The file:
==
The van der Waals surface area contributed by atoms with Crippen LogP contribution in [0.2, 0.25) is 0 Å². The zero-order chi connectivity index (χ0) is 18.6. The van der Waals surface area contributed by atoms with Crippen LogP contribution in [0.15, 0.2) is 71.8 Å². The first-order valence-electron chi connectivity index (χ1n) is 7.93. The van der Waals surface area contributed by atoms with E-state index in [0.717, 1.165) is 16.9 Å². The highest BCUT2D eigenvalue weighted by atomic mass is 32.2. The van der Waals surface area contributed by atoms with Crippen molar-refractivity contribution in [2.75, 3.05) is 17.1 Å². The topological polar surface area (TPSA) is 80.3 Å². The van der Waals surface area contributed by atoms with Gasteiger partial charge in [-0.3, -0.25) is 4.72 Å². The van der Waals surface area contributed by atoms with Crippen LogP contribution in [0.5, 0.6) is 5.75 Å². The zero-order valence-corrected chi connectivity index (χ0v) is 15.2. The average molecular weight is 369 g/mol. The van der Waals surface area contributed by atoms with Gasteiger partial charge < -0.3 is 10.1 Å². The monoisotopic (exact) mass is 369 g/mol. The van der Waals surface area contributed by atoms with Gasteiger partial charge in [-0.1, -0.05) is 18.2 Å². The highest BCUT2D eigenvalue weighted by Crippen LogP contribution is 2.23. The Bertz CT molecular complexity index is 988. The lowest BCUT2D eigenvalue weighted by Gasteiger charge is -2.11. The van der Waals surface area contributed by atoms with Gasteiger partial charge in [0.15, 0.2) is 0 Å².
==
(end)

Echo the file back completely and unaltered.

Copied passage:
The van der Waals surface area contributed by atoms with Crippen LogP contribution in [0.2, 0.25) is 0 Å². The zero-order chi connectivity index (χ0) is 18.6. The van der Waals surface area contributed by atoms with Crippen LogP contribution in [0.15, 0.2) is 71.8 Å². The first-order valence-electron chi connectivity index (χ1n) is 7.93. The van der Waals surface area contributed by atoms with E-state index in [0.717, 1.165) is 16.9 Å². The highest BCUT2D eigenvalue weighted by atomic mass is 32.2. The van der Waals surface area contributed by atoms with Crippen molar-refractivity contribution in [2.75, 3.05) is 17.1 Å². The topological polar surface area (TPSA) is 80.3 Å². The van der Waals surface area contributed by atoms with Gasteiger partial charge in [-0.3, -0.25) is 4.72 Å². The van der Waals surface area contributed by atoms with Crippen LogP contribution in [0.5, 0.6) is 5.75 Å². The zero-order valence-corrected chi connectivity index (χ0v) is 15.2. The average molecular weight is 369 g/mol. The van der Waals surface area contributed by atoms with Gasteiger partial charge < -0.3 is 10.1 Å². The monoisotopic (exact) mass is 369 g/mol. The van der Waals surface area contributed by atoms with Gasteiger partial charge in [-0.1, -0.05) is 18.2 Å². The highest BCUT2D eigenvalue weighted by Crippen LogP contribution is 2.23. The Bertz CT molecular complexity index is 988. The lowest BCUT2D eigenvalue weighted by Gasteiger charge is -2.11. The van der Waals surface area contributed by atoms with Gasteiger partial charge in [0.15, 0.2) is 0 Å².